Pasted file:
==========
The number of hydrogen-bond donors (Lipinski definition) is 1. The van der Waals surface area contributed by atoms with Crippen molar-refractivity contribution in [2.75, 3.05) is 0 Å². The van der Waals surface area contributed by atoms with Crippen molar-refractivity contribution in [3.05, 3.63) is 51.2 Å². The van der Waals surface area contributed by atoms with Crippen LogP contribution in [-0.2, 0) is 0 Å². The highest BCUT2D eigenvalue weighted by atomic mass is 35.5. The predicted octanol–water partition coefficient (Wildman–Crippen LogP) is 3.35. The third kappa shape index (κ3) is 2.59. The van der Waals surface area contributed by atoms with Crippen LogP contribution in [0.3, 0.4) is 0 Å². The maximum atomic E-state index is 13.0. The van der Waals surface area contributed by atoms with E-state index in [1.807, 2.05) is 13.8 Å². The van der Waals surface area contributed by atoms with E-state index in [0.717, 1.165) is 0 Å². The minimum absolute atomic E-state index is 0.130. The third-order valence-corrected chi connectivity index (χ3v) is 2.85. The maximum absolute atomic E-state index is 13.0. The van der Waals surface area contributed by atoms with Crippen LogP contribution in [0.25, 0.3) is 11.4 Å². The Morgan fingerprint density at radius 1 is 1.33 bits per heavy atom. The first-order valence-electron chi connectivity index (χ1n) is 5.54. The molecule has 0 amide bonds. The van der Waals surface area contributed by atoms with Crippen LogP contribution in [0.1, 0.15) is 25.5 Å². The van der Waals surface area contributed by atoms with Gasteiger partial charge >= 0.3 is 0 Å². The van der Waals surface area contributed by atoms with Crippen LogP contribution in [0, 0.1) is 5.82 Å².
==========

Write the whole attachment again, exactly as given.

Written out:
The number of hydrogen-bond donors (Lipinski definition) is 1. The van der Waals surface area contributed by atoms with Crippen molar-refractivity contribution in [2.75, 3.05) is 0 Å². The van der Waals surface area contributed by atoms with Crippen molar-refractivity contribution in [3.05, 3.63) is 51.2 Å². The van der Waals surface area contributed by atoms with Crippen LogP contribution in [-0.2, 0) is 0 Å². The highest BCUT2D eigenvalue weighted by atomic mass is 35.5. The predicted octanol–water partition coefficient (Wildman–Crippen LogP) is 3.35. The third kappa shape index (κ3) is 2.59. The van der Waals surface area contributed by atoms with Crippen LogP contribution in [0.3, 0.4) is 0 Å². The maximum atomic E-state index is 13.0. The van der Waals surface area contributed by atoms with E-state index in [1.807, 2.05) is 13.8 Å². The van der Waals surface area contributed by atoms with E-state index in [0.717, 1.165) is 0 Å². The minimum absolute atomic E-state index is 0.130. The third-order valence-corrected chi connectivity index (χ3v) is 2.85. The maximum absolute atomic E-state index is 13.0. The van der Waals surface area contributed by atoms with Crippen LogP contribution in [0.25, 0.3) is 11.4 Å². The Morgan fingerprint density at radius 1 is 1.33 bits per heavy atom. The first-order valence-electron chi connectivity index (χ1n) is 5.54. The molecule has 0 amide bonds. The van der Waals surface area contributed by atoms with Crippen LogP contribution in [0.1, 0.15) is 25.5 Å². The van der Waals surface area contributed by atoms with Gasteiger partial charge >= 0.3 is 0 Å². The van der Waals surface area contributed by atoms with Crippen LogP contribution in [0, 0.1) is 5.82 Å².